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Flint Hills cleanup

Flint Hills Resources employees and families participated in Project AWARE.

Flint Hills Resources employees, their family members and friends recently joined over 300 other volunteers from across Iowa and the Midwest to paddle the Maquoketa River picking up trash and helping protect and restore Iowa’s water resources. This is the seventh year Flint Hills Resources has supported the Project A.W.A.R.E. environmental cleanup effort which stands for “A Watershed Awareness River Expedition.”

The five-day, 63-mile trek down the Maquoketa River in Delaware, Jones and Jackson counties brought together volunteers from all over the Midwest to aid in this year’s cleanup effort. Volunteers paddled canoes and removed trash including tires, plastic bottles, aluminum cans, refrigerators, car parts and old farming equipment. Along the way, volunteers also learned valuable lessons about Iowa’s water resources.

“Our rivers, lakes and streams are important parts of Iowa’s natural landscape and heritage,” said Mike Kloth, health and safety CSO for Flint Hills Resources. “We are happy to support the annual Project A.W.A.R.E. river cleanup and do our part to help preserve and restore Iowa’s waterways so that future generations can access and enjoy them for years to come.”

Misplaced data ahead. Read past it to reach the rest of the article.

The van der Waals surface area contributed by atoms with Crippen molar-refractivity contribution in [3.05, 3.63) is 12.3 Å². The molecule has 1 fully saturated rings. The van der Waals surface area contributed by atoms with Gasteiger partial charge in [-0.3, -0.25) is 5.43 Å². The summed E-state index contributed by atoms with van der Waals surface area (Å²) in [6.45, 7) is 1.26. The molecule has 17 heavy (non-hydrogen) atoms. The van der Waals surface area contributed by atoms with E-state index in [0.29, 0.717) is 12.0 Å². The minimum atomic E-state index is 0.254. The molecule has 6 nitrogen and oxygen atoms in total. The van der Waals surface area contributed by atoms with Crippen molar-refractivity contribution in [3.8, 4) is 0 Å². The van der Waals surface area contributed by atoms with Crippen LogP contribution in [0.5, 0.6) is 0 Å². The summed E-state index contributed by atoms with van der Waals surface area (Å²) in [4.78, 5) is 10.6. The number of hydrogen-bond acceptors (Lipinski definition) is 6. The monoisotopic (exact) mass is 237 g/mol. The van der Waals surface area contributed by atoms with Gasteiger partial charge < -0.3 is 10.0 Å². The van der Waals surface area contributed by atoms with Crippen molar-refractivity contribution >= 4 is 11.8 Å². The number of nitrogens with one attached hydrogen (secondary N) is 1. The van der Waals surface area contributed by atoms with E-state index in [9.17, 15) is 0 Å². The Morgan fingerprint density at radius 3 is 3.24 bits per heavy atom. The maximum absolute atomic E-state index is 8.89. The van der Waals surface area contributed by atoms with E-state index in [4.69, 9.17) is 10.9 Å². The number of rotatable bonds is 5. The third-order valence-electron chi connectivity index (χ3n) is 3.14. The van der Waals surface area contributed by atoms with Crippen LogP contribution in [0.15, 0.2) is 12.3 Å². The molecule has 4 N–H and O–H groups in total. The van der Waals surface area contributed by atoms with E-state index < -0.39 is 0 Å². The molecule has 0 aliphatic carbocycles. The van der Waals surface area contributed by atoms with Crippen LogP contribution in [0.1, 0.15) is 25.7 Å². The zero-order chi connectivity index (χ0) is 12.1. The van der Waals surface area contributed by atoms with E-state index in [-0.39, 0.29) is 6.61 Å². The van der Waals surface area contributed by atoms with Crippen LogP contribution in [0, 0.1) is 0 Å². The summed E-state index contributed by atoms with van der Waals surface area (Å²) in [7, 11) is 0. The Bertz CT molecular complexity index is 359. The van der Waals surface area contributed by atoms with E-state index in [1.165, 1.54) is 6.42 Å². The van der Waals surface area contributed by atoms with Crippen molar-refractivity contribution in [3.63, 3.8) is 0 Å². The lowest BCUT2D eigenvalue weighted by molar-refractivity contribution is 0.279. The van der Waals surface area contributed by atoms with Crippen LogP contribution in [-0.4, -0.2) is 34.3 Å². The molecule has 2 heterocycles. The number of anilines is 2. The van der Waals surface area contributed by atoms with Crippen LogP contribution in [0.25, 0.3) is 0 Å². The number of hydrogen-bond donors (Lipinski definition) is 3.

Project A.W.A.R.E. is coordinated by N-Compass, an all-volunteer non-profit committed to promoting environmental education and citizen engagement through natural resource conservation activities like the annual Project A.W.A.R.E. river cleanup. N-Compass was founded by former Iowa Department of Natural Resources employees who had been involved with the program for several years when the cleanup effort was organized by the agency.

According to N-Compass, a total of 20.78 tons of trash (41,550 lbs.) was removed from the river during the five-day cleanup effort, including 224 tires, 11.27 tons (22,550 lbs.) of scrap metal, 14.31 tons (28,610 lbs.) of recyclable material (cardboard, glass, plastic) and additional various trash items. Approximately 69 percent of the trash and other materials recovered was recyclable.